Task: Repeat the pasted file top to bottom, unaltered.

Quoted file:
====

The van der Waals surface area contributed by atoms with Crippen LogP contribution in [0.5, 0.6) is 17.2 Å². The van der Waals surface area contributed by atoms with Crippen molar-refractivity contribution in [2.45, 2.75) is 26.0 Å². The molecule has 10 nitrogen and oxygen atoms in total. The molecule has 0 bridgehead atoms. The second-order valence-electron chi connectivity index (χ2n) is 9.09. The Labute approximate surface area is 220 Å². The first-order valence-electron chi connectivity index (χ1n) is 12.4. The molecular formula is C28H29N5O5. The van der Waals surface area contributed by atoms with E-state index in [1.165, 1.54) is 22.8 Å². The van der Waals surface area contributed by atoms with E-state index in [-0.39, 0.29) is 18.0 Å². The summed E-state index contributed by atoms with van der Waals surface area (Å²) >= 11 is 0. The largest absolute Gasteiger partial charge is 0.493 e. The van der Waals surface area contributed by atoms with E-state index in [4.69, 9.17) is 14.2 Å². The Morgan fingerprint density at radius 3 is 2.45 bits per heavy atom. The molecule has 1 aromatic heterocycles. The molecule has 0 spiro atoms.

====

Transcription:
The van der Waals surface area contributed by atoms with Crippen LogP contribution in [0.5, 0.6) is 17.2 Å². The van der Waals surface area contributed by atoms with Crippen molar-refractivity contribution in [2.45, 2.75) is 26.0 Å². The molecule has 10 nitrogen and oxygen atoms in total. The molecule has 0 bridgehead atoms. The second-order valence-electron chi connectivity index (χ2n) is 9.09. The Labute approximate surface area is 220 Å². The first-order valence-electron chi connectivity index (χ1n) is 12.4. The molecular formula is C28H29N5O5. The van der Waals surface area contributed by atoms with E-state index in [1.165, 1.54) is 22.8 Å². The van der Waals surface area contributed by atoms with E-state index in [-0.39, 0.29) is 18.0 Å². The summed E-state index contributed by atoms with van der Waals surface area (Å²) >= 11 is 0. The largest absolute Gasteiger partial charge is 0.493 e. The van der Waals surface area contributed by atoms with E-state index in [4.69, 9.17) is 14.2 Å². The Morgan fingerprint density at radius 3 is 2.45 bits per heavy atom. The molecule has 1 aromatic heterocycles. The molecule has 0 spiro atoms.